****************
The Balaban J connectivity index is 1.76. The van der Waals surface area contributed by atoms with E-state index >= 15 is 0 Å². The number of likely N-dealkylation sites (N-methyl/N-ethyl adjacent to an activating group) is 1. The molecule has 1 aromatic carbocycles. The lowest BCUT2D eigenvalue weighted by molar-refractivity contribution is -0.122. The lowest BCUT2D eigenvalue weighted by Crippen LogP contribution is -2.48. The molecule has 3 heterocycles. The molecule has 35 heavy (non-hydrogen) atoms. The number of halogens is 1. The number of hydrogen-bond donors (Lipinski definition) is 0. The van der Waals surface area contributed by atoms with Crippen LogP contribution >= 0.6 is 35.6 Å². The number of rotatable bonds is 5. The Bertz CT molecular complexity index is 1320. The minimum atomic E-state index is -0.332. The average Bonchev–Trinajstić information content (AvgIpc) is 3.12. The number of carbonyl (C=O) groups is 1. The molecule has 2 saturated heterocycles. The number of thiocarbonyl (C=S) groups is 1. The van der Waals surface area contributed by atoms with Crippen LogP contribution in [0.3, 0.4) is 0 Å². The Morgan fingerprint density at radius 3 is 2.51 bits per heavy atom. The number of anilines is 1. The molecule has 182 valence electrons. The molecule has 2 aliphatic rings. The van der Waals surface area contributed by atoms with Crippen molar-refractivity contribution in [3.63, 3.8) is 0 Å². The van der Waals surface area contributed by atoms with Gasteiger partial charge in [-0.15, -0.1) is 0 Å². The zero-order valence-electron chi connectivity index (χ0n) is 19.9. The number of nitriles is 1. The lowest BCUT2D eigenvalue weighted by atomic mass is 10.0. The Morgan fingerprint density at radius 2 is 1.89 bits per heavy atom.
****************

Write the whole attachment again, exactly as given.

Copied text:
The Balaban J connectivity index is 1.76. The van der Waals surface area contributed by atoms with E-state index >= 15 is 0 Å². The number of likely N-dealkylation sites (N-methyl/N-ethyl adjacent to an activating group) is 1. The molecule has 1 aromatic carbocycles. The lowest BCUT2D eigenvalue weighted by molar-refractivity contribution is -0.122. The lowest BCUT2D eigenvalue weighted by Crippen LogP contribution is -2.48. The molecule has 3 heterocycles. The molecule has 35 heavy (non-hydrogen) atoms. The number of halogens is 1. The number of hydrogen-bond donors (Lipinski definition) is 0. The van der Waals surface area contributed by atoms with Crippen LogP contribution >= 0.6 is 35.6 Å². The number of rotatable bonds is 5. The Bertz CT molecular complexity index is 1320. The minimum atomic E-state index is -0.332. The average Bonchev–Trinajstić information content (AvgIpc) is 3.12. The number of carbonyl (C=O) groups is 1. The molecule has 2 saturated heterocycles. The number of thiocarbonyl (C=S) groups is 1. The van der Waals surface area contributed by atoms with Crippen LogP contribution in [0.3, 0.4) is 0 Å². The Morgan fingerprint density at radius 3 is 2.51 bits per heavy atom. The number of anilines is 1. The molecule has 182 valence electrons. The molecule has 2 aliphatic rings. The van der Waals surface area contributed by atoms with Crippen molar-refractivity contribution in [3.63, 3.8) is 0 Å². The van der Waals surface area contributed by atoms with Gasteiger partial charge in [-0.15, -0.1) is 0 Å². The zero-order valence-electron chi connectivity index (χ0n) is 19.9. The number of nitriles is 1. The lowest BCUT2D eigenvalue weighted by atomic mass is 10.0. The Morgan fingerprint density at radius 2 is 1.89 bits per heavy atom.